ACA To Lower Costs for Small Businesses, Raise Costs for Larger Firms
If the Affordable Care Act was fully implemented this year, health care costs for businesses with up to 100 employees would have decreased by 1.4%, and the rate of U.S. residents with employer-sponsored coverage would have risen by 2.7%, according to a new Urban Institute study, Kaiser Health News' "Capsules" reports.
The study found that the ACA would decrease costs-per-person for businesses that employ fewer than 50 workers by 7.3% (Carey, "Capsules," Kaiser Health News, 10/9). The report noted that small businesses would benefit from tax credits and purchasing efficiencies created by the ACA.
Overall, about four million more employees would have had employer-sponsored insurance if the law had been fully implemented.
"[T]he evidence simply does not support critics' arguments that the ACA will burden employers and undermine employer-sponsored health insurance," the authors wrote, adding, "[T]he ACA benefits rather than burdens small employers who want to provide health insurance."
Higher Costs for Mid-Size, Large Businesses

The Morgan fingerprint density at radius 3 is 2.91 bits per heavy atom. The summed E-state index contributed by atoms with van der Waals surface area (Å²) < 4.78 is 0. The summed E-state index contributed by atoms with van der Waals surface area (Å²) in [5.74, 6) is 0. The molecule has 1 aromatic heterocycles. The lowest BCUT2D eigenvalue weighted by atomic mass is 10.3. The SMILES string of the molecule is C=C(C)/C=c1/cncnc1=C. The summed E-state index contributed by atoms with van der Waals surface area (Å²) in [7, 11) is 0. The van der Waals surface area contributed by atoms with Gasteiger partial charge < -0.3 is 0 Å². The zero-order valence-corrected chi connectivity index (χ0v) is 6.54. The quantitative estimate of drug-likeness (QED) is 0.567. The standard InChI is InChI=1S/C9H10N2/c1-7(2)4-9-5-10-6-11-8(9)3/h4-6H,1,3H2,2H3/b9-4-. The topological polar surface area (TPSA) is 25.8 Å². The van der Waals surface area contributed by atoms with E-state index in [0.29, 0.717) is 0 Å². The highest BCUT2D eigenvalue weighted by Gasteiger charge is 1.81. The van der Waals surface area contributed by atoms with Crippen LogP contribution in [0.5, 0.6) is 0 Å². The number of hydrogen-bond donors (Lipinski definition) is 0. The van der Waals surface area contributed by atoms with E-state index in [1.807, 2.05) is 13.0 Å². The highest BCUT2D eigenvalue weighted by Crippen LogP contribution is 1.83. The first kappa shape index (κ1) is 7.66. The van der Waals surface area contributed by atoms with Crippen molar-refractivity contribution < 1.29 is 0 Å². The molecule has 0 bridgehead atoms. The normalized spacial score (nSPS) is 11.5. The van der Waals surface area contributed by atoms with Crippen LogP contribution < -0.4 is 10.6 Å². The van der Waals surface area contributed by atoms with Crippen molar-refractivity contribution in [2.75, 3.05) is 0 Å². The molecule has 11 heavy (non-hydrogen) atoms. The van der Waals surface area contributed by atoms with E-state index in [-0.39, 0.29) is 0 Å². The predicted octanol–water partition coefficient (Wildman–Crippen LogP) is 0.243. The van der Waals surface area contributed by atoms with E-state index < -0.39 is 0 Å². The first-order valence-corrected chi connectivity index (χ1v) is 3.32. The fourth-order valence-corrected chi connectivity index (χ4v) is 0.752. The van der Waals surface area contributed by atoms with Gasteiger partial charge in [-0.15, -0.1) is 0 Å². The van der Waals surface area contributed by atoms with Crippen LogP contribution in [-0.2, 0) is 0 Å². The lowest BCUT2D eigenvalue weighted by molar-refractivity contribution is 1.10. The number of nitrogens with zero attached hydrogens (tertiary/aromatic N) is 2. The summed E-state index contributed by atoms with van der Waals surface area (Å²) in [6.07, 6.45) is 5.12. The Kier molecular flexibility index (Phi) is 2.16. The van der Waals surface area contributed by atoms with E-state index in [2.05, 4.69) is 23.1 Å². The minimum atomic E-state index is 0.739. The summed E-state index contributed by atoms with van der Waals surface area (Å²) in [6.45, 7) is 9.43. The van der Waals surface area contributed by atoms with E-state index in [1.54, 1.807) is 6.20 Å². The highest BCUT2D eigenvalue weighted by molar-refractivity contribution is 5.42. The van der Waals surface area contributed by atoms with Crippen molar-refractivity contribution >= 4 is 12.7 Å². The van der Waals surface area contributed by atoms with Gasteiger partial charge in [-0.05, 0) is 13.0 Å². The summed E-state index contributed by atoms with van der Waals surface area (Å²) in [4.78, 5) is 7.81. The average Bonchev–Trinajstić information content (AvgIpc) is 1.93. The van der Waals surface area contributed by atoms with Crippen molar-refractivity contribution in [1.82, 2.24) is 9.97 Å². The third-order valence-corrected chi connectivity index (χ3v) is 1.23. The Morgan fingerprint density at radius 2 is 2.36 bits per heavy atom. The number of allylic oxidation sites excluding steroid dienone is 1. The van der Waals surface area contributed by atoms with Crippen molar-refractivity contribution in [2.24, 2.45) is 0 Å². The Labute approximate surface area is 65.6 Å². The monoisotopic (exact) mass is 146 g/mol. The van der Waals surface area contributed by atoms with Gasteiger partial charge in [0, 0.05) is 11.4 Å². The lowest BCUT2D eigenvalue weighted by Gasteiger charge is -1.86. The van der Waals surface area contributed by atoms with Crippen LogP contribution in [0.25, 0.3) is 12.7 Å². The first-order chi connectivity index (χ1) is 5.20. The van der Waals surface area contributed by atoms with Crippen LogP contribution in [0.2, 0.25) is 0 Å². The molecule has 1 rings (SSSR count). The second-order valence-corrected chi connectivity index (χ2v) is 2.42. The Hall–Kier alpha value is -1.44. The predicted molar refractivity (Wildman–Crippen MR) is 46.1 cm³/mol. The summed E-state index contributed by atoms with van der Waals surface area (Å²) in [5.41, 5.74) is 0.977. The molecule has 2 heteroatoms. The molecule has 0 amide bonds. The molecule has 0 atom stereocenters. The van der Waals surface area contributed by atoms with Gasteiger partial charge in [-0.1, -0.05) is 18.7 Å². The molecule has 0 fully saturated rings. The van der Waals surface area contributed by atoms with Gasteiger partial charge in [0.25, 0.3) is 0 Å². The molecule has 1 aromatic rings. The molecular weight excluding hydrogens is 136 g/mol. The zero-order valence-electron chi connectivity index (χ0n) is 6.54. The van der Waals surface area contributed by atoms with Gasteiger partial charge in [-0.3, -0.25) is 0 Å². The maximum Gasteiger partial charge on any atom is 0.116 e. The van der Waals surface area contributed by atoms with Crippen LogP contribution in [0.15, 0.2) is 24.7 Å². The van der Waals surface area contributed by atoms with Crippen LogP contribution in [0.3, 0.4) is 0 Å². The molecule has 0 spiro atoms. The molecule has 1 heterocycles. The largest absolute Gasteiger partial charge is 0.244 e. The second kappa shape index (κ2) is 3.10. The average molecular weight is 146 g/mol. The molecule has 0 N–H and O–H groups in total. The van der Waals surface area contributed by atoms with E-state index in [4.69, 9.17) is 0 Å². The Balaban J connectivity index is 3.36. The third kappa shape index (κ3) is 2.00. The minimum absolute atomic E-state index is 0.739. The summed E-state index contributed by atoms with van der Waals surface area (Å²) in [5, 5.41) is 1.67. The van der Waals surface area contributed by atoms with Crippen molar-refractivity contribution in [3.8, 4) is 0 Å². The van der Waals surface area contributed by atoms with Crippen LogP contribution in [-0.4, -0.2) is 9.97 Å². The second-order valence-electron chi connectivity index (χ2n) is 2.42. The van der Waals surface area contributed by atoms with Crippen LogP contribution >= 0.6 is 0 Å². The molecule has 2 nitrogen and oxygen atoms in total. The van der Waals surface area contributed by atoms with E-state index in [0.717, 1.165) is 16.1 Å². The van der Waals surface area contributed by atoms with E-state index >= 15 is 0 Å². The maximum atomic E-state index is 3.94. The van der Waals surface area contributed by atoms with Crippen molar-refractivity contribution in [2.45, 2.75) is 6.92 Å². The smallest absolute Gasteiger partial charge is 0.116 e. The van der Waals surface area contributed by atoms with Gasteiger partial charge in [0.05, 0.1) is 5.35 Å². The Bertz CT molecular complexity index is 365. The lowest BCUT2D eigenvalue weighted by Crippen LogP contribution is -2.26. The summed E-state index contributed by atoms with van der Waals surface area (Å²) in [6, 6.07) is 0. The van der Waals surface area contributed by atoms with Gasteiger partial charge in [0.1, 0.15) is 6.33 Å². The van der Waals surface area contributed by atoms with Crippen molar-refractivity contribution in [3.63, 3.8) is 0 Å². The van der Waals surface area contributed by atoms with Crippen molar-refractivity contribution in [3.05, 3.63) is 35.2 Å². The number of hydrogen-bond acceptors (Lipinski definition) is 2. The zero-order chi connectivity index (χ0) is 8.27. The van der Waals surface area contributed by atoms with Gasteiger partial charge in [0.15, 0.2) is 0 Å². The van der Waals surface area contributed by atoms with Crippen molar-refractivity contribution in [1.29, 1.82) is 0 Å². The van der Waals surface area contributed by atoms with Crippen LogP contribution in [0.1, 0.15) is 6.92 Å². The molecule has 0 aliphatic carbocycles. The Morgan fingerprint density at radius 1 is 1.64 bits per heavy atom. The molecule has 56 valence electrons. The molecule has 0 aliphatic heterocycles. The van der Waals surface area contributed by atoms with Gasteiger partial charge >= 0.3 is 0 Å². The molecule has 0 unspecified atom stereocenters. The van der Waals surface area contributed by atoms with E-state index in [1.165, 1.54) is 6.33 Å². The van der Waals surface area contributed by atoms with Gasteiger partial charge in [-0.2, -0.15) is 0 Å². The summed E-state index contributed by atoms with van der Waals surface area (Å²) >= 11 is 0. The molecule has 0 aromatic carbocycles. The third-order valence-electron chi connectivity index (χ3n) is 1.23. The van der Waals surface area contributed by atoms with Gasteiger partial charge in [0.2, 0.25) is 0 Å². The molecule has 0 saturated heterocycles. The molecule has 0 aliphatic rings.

Mid-sized businesses -- those with between 101 and 1,000 workers -- would have experienced a 9.5% increase in their total health care costs if the ACA had been fully implemented this year, according to the study. Meanwhile, firms with more than 1,000 employees would have seen a 4.3% increase in total health care costs.
The higher costs for mid-sized and large employers mostly can be attributed to the expanded coverage and increases in enrollment, according to the report.
The report noted that since mid-sized companies are less likely to offer health benefits than large firms, they would have to pay more penalties (Baker, "Healthwatch," The Hill, 10/8).This is part of the California Healthline Daily Edition, a summary of health policy coverage from major news organizations. Sign up for an email subscription.